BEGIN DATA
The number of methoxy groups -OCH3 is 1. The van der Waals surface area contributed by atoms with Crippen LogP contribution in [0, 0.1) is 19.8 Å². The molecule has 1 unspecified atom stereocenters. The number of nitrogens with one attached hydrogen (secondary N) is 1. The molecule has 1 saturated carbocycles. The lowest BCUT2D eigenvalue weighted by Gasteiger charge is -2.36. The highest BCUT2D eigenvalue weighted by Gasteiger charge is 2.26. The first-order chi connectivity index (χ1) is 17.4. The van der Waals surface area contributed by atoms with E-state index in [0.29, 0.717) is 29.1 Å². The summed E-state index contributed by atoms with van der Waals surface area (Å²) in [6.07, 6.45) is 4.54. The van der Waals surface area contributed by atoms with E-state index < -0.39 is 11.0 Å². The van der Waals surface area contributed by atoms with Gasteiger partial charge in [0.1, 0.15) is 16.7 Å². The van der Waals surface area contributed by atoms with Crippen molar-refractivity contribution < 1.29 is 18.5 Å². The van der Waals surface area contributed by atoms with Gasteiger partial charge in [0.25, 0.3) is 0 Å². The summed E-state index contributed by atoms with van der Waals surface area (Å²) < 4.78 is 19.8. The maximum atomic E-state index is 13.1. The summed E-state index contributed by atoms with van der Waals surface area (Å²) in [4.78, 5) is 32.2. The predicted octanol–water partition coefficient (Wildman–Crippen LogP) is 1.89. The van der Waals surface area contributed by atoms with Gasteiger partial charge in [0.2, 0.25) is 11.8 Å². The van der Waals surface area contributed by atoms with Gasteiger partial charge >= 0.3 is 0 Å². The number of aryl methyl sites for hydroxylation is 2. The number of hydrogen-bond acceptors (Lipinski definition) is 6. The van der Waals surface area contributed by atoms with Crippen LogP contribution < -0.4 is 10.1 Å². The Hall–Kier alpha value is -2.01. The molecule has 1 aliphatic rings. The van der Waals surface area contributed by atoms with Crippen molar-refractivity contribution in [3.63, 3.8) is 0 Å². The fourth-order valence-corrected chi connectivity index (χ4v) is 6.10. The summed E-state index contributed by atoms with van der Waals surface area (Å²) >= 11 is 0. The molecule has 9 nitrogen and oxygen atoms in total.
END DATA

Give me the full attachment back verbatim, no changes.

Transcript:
The number of methoxy groups -OCH3 is 1. The van der Waals surface area contributed by atoms with Crippen LogP contribution in [0, 0.1) is 19.8 Å². The molecule has 1 unspecified atom stereocenters. The number of nitrogens with one attached hydrogen (secondary N) is 1. The molecule has 1 saturated carbocycles. The lowest BCUT2D eigenvalue weighted by Gasteiger charge is -2.36. The highest BCUT2D eigenvalue weighted by Gasteiger charge is 2.26. The first-order chi connectivity index (χ1) is 17.4. The van der Waals surface area contributed by atoms with E-state index in [0.29, 0.717) is 29.1 Å². The summed E-state index contributed by atoms with van der Waals surface area (Å²) in [6.07, 6.45) is 4.54. The van der Waals surface area contributed by atoms with E-state index < -0.39 is 11.0 Å². The van der Waals surface area contributed by atoms with Gasteiger partial charge in [0.1, 0.15) is 16.7 Å². The van der Waals surface area contributed by atoms with Crippen molar-refractivity contribution < 1.29 is 18.5 Å². The van der Waals surface area contributed by atoms with Gasteiger partial charge in [0.25, 0.3) is 0 Å². The summed E-state index contributed by atoms with van der Waals surface area (Å²) < 4.78 is 19.8. The maximum atomic E-state index is 13.1. The summed E-state index contributed by atoms with van der Waals surface area (Å²) in [4.78, 5) is 32.2. The predicted octanol–water partition coefficient (Wildman–Crippen LogP) is 1.89. The van der Waals surface area contributed by atoms with Gasteiger partial charge in [0.2, 0.25) is 11.8 Å². The van der Waals surface area contributed by atoms with Gasteiger partial charge >= 0.3 is 0 Å². The number of aryl methyl sites for hydroxylation is 2. The number of hydrogen-bond acceptors (Lipinski definition) is 6. The van der Waals surface area contributed by atoms with Crippen LogP contribution < -0.4 is 10.1 Å². The Hall–Kier alpha value is -2.01. The molecule has 1 aliphatic rings. The van der Waals surface area contributed by atoms with Crippen molar-refractivity contribution in [3.63, 3.8) is 0 Å². The fourth-order valence-corrected chi connectivity index (χ4v) is 6.10. The summed E-state index contributed by atoms with van der Waals surface area (Å²) >= 11 is 0. The molecule has 9 nitrogen and oxygen atoms in total.